However, on appeal, the Court found that discrimination based upon education can, in certain situations, discriminate on the basis of age, (which is an enumerated ground), and on the basis of one's aboriginality, (which is an analogous ground). It stated that the impugned provisions:

create a distinction that discriminates on the basis of both age and of Aboriginality-residence. The education gap within the on-reserve aboriginal population of Canada is well documented ... Moreover, the education gap between older and younger Canadians is also well-known. As noted in the Appellant’s Affidavit at para. 14, “[t]he analysis of Statistics Canada data contained in this paper from the 2006 census shows that in Saskatchewan, only 39% of First Nations persons living on reserve have graduated from high school. The percentage is higher for persons who are older.”

The Court referred to Supreme Court authority permitting courts to take into account census information in determining whether discrimination has occurred.

The Court concluded that the impugned provision in the Act targeted a large proportion of electors in the First Nation and restricted their participation in public office. The impugned provisions:

substantially affect the human dignity and self-worth of the affected individuals and perpetuate prejudice or stereotyping towards those members of the community who are elders or who reside on the reserve and who have not had the same opportunities and advantages with respect to education...

The Court finally noted that elders have a wealth of knowledge, wisdom and practical experience, and that it is demeaning to exclude them from office simply because they have no formal (ie Euro-Canadian) credentials.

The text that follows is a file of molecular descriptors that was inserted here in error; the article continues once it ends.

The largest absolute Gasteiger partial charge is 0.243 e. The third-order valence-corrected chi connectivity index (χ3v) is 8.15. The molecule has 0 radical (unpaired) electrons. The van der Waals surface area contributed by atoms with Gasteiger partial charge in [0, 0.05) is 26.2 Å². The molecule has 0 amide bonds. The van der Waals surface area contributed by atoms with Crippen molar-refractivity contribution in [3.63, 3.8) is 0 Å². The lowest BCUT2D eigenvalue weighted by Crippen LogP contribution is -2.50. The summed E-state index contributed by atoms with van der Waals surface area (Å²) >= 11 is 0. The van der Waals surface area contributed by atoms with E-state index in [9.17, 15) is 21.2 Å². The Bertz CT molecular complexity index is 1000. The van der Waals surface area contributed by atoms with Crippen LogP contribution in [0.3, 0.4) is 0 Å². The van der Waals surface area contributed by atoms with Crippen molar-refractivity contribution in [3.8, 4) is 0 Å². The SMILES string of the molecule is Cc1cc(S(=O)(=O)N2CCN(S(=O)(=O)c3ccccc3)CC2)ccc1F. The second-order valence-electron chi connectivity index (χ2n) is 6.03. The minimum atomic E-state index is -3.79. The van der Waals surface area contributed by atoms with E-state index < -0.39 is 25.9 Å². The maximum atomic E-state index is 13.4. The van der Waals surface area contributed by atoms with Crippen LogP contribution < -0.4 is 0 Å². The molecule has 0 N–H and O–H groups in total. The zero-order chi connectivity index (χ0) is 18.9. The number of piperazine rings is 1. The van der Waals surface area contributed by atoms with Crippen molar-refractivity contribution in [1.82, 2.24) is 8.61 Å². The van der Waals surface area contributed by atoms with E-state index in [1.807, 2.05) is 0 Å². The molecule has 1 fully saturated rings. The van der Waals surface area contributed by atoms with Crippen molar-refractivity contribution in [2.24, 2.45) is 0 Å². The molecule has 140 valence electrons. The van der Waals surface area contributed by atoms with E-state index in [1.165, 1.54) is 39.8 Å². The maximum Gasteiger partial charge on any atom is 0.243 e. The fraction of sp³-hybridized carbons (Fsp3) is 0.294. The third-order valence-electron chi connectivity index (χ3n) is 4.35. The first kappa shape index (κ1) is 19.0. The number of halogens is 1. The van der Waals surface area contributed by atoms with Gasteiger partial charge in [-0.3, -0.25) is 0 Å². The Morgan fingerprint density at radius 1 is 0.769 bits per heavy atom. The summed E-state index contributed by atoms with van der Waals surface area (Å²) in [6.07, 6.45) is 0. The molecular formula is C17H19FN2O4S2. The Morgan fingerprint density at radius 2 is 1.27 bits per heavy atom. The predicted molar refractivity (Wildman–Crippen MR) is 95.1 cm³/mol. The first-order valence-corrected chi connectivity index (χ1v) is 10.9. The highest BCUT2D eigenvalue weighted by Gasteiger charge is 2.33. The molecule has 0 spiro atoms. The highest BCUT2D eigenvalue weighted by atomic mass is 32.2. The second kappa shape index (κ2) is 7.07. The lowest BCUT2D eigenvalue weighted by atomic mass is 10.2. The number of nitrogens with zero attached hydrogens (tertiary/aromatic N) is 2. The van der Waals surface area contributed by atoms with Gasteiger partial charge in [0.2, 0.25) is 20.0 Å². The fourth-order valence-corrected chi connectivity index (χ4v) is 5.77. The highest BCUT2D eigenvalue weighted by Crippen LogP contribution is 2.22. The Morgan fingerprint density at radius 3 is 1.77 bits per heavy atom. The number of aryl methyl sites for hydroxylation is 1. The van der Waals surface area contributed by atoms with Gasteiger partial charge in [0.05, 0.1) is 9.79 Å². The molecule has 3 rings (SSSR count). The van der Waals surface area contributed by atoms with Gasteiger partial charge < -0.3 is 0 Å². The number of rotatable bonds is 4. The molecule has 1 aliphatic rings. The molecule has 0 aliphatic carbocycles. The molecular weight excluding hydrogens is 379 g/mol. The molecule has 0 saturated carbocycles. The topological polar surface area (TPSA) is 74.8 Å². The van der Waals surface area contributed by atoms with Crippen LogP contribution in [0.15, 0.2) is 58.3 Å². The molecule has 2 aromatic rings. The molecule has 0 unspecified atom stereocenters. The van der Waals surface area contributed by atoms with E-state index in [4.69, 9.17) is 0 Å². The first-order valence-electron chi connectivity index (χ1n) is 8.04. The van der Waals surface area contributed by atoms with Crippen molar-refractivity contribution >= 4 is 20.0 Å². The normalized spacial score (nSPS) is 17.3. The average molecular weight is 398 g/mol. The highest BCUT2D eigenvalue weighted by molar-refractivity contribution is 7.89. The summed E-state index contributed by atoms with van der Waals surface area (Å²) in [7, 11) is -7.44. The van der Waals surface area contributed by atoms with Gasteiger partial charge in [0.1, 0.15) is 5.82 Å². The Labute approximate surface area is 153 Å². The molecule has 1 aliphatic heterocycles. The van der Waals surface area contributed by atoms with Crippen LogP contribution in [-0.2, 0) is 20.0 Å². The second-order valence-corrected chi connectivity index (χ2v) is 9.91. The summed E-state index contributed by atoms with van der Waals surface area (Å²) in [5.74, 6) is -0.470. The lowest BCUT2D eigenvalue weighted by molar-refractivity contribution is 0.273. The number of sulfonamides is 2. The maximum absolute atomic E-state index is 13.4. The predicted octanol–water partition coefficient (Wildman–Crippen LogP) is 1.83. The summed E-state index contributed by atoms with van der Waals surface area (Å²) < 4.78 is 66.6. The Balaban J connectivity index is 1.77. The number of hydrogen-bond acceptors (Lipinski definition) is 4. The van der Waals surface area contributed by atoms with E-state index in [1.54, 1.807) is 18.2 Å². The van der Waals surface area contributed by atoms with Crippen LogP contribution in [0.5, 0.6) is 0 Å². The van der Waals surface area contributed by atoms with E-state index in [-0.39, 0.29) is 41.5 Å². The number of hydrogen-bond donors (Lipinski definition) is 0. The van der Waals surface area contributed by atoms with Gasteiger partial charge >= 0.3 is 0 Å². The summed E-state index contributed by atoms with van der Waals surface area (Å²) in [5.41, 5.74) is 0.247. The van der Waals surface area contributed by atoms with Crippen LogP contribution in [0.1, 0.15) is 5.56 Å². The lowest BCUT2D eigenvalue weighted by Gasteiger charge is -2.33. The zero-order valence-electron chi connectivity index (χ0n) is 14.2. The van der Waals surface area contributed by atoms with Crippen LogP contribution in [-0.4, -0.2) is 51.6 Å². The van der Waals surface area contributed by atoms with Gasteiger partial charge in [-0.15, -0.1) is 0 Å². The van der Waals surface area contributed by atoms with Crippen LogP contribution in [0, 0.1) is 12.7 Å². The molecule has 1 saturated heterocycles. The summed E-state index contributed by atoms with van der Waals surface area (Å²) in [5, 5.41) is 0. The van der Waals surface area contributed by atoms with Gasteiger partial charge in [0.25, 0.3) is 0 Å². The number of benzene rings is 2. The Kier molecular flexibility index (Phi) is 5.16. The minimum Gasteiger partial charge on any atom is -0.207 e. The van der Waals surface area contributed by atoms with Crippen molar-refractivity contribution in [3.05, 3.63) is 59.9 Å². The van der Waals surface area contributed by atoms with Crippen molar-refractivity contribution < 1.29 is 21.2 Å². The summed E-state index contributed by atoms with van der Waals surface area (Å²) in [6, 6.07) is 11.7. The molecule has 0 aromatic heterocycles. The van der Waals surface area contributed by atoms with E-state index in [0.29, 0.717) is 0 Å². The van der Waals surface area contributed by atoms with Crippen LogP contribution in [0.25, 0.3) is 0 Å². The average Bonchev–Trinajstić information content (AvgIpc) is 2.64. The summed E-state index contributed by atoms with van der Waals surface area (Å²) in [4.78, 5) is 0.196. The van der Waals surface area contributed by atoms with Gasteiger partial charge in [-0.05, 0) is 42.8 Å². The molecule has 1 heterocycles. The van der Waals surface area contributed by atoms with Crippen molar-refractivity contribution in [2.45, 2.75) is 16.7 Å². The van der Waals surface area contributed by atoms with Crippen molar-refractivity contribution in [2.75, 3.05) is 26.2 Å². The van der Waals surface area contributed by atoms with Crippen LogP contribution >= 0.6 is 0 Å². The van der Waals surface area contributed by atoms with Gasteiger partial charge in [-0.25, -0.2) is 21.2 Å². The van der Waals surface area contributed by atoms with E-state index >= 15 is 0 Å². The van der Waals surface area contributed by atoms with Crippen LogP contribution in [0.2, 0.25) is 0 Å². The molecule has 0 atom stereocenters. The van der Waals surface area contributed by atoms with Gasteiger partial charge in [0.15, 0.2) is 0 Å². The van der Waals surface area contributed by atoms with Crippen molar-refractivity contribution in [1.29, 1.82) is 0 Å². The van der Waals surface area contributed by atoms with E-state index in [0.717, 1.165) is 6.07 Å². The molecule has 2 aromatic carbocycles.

Is the impugned provision a 'reasonable limit' on the rights and freedoms in the Charter?

The respondents submitted that the impugned provisions constituted a 'reasonable limit' on the rights and freedoms guaranteed by the Charter because they addressed the lack of education among aboriginal people by encouraging them to complete secondary schooling.

The Court rejected this argument and referred to R v Oakes [1986] 1 SCR 103, in which the Supreme Court of Canada set out four requirements which must be met for a law to constitute a reasonable limit on a protected right or freedom:

  • the objective of the law must be pressing and substantial;
  • there must be a rational connection between the pressing and substantial objective and the means chosen by the law to achieve the objective;
  • the impugned law must be minimally impairing; and
  • there must be proportionality between the objective and the measures adopted by the law, and more specifically, between the salutary and deleterious effects of the law.

The Court found that there was no rational connection between encouraging education and excluding a portion of the community from public office.

The Court ultimately found that the impugned provisions were void and ordered a re-election.


This case demonstrates a particular approach to identifying discrimination and assessing its lawfulness in a jurisdiction with a constitutional guarantee of equality before the law.

The Court took a very practical approach when considering whether the law, in substance, was discriminatory, moving beyond its mere text and examining its likely impact in real terms.

The case also required the Court to confront the systemic disadvantage faced by aboriginal peoples in Canada. Recognition of that systemic disadvantage underpinned the Court’s determination that what was ostensibly a merit-based requirement was in fact unlawful discrimination.

The full decision can be found here:

Neil Thomson is a lawyer at DLA Piper.